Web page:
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House of Commons Hansard
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Revenue and Customs: Buildings
29 March 2010
Volume 508
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To ask the Chancellor of the Exchequer what factors HM Revenue and Customs (HMRC) took into account in determining the days and hours of opening of each tax enquiry centre; what mechanisms HMRC used to take account of the requirements of different user groups in each location; what provision has been made to assist the (a) elderly and (b) people with disabilities to face-to-face communications at those centres; what estimate HMRC has made of the number of people in each customer group who will be affected by the changes in arrangements for tax enquiry centres; and if he will make a statement. [319182]

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HM Revenue and Customs (HMRC) remains committed to providing access to face to face advice services for those customers who need this form of support, at or close by where they are provided now. However the way in which the Department does so needs to change to reflect the fact that taxpayers are increasingly turning to online and telephony services.

This year, for example, HMRC’s Inquiry Centres will have 40 per cent. fewer customers nationally than they did four years ago. Of the remaining customers, 85 per cent. are able to resolve their query either by self service using the internet or by contacting one of the Department’s helplines.

However, there are customers who would benefit from face to face support who, for whatever reason, do not currently access it from HMRC. The Department is keen to extend its reach to these customers by developing, testing and taking forward new approaches to face-to-face service delivery.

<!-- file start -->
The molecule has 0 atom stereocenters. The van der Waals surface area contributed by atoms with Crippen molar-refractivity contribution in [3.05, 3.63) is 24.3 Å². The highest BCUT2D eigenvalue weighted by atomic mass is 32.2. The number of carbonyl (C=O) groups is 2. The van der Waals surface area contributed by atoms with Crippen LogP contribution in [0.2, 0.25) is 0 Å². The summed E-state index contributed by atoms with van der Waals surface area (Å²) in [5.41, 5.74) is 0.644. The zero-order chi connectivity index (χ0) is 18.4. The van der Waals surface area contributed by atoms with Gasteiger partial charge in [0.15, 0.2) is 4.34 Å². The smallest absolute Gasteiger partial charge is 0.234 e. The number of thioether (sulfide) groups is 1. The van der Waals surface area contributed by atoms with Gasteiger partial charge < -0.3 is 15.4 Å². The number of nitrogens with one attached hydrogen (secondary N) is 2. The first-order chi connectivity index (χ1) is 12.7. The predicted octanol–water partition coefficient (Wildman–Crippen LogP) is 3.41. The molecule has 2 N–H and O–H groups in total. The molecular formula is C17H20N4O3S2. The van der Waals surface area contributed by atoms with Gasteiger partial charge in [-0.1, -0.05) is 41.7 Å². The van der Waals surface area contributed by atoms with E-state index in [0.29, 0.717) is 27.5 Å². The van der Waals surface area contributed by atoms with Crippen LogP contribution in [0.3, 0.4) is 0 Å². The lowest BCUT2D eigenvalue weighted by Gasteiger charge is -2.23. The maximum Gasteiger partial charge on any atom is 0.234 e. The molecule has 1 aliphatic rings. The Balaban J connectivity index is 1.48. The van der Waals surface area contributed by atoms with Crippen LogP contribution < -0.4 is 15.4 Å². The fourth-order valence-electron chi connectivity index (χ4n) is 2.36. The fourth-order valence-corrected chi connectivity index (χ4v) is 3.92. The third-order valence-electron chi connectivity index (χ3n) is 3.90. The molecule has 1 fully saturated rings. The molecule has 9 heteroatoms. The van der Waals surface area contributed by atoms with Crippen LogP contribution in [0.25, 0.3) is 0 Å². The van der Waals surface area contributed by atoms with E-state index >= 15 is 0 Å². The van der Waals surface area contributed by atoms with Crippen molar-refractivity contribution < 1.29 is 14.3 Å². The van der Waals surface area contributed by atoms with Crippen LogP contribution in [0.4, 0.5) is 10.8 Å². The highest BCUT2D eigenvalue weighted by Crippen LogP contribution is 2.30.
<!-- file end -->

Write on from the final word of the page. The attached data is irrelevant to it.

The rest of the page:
In 2008, HMRC tested alternative opening patterns in 10 Inquiry Centres across the UK. This six-month pilot showed no adverse impact on those customers who needed face to face advice from HMRC.

Following this, the Department has moved to new opening patterns in a further 58 of our Inquiry Centres with low numbers of customer visits.

These changes were based on a variety of factors, including the number and pattern of customer visits and appointments, proximity to other Inquiry Centres and other local circumstances. HMRC has also considered demographic data (for example, concentrations of the elderly and lone parents) and consulted with representative customer groups such as Citizens Advice Bureau, Tax help for Older People, and Gingerbread with knowledge of particular customer needs.

HMRC makes various provision to assist the elderly and people with disabilities to access face to face advice in its Inquiry Centre network, including wheelchair access, induction loops and (by appointment) signing support for customers with hearing disabilities, lighted magnifiers for customers with sight disabilities. These services are based on individual needs, and will not change as a result of HMRC’s move to alternative opening patterns for its Inquiry Centres.

The Department has published an Equality Impact Assessment of the changes to opening patterns across its Inquiry Centre network which considers the impact of changes to opening hours on particular customer groups, and to ensure that all interested parties have an opportunity to comment. This is available at:

http://www.hmrc.gov.uk/consultations/enq-centre-service.pdf

No such estimate has been made, as at present HMRC does not hold equality data on its Inquiry Centre customers. To address this, HMRC will introduce new processes from April 2010 to collect such data.